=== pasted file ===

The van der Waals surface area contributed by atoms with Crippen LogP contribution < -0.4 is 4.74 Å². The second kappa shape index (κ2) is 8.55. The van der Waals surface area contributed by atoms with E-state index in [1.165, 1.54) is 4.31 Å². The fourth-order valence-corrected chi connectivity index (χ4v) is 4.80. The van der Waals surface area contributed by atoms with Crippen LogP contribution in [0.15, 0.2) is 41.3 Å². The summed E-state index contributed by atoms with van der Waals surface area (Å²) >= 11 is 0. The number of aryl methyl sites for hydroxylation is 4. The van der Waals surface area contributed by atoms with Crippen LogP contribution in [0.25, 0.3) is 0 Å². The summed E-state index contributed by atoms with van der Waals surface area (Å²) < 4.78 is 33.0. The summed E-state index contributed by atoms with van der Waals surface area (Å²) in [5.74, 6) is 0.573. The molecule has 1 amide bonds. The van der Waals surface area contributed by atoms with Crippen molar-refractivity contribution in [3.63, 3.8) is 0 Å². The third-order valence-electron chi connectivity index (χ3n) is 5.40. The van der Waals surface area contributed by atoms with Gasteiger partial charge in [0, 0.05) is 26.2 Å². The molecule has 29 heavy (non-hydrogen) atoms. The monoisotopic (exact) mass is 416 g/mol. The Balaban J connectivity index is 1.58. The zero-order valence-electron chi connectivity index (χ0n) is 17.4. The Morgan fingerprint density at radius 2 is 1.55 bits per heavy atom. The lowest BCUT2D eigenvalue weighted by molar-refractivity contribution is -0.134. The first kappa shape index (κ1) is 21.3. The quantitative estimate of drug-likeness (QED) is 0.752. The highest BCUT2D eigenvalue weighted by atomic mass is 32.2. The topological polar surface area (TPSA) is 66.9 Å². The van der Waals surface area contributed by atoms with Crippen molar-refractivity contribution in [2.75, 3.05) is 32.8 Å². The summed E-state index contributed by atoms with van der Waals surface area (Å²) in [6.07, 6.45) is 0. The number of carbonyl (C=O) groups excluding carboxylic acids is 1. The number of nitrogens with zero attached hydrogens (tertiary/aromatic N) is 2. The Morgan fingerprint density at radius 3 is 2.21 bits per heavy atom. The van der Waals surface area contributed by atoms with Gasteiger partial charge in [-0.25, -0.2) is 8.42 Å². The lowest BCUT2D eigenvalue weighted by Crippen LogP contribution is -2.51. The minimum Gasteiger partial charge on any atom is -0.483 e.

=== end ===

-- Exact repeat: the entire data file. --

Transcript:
The van der Waals surface area contributed by atoms with Crippen LogP contribution < -0.4 is 4.74 Å². The second kappa shape index (κ2) is 8.55. The van der Waals surface area contributed by atoms with E-state index in [1.165, 1.54) is 4.31 Å². The fourth-order valence-corrected chi connectivity index (χ4v) is 4.80. The van der Waals surface area contributed by atoms with Crippen LogP contribution in [0.15, 0.2) is 41.3 Å². The summed E-state index contributed by atoms with van der Waals surface area (Å²) >= 11 is 0. The number of aryl methyl sites for hydroxylation is 4. The van der Waals surface area contributed by atoms with Crippen LogP contribution in [0.25, 0.3) is 0 Å². The summed E-state index contributed by atoms with van der Waals surface area (Å²) < 4.78 is 33.0. The summed E-state index contributed by atoms with van der Waals surface area (Å²) in [5.74, 6) is 0.573. The molecule has 1 amide bonds. The van der Waals surface area contributed by atoms with Crippen molar-refractivity contribution in [3.63, 3.8) is 0 Å². The third-order valence-electron chi connectivity index (χ3n) is 5.40. The van der Waals surface area contributed by atoms with Gasteiger partial charge in [0, 0.05) is 26.2 Å². The molecule has 29 heavy (non-hydrogen) atoms. The monoisotopic (exact) mass is 416 g/mol. The Balaban J connectivity index is 1.58. The zero-order valence-electron chi connectivity index (χ0n) is 17.4. The Morgan fingerprint density at radius 2 is 1.55 bits per heavy atom. The lowest BCUT2D eigenvalue weighted by molar-refractivity contribution is -0.134. The first kappa shape index (κ1) is 21.3. The quantitative estimate of drug-likeness (QED) is 0.752. The highest BCUT2D eigenvalue weighted by atomic mass is 32.2. The topological polar surface area (TPSA) is 66.9 Å². The van der Waals surface area contributed by atoms with Crippen molar-refractivity contribution in [2.75, 3.05) is 32.8 Å². The summed E-state index contributed by atoms with van der Waals surface area (Å²) in [6.07, 6.45) is 0. The number of carbonyl (C=O) groups excluding carboxylic acids is 1. The number of nitrogens with zero attached hydrogens (tertiary/aromatic N) is 2. The Morgan fingerprint density at radius 3 is 2.21 bits per heavy atom. The van der Waals surface area contributed by atoms with Gasteiger partial charge in [-0.25, -0.2) is 8.42 Å². The lowest BCUT2D eigenvalue weighted by Crippen LogP contribution is -2.51. The minimum Gasteiger partial charge on any atom is -0.483 e.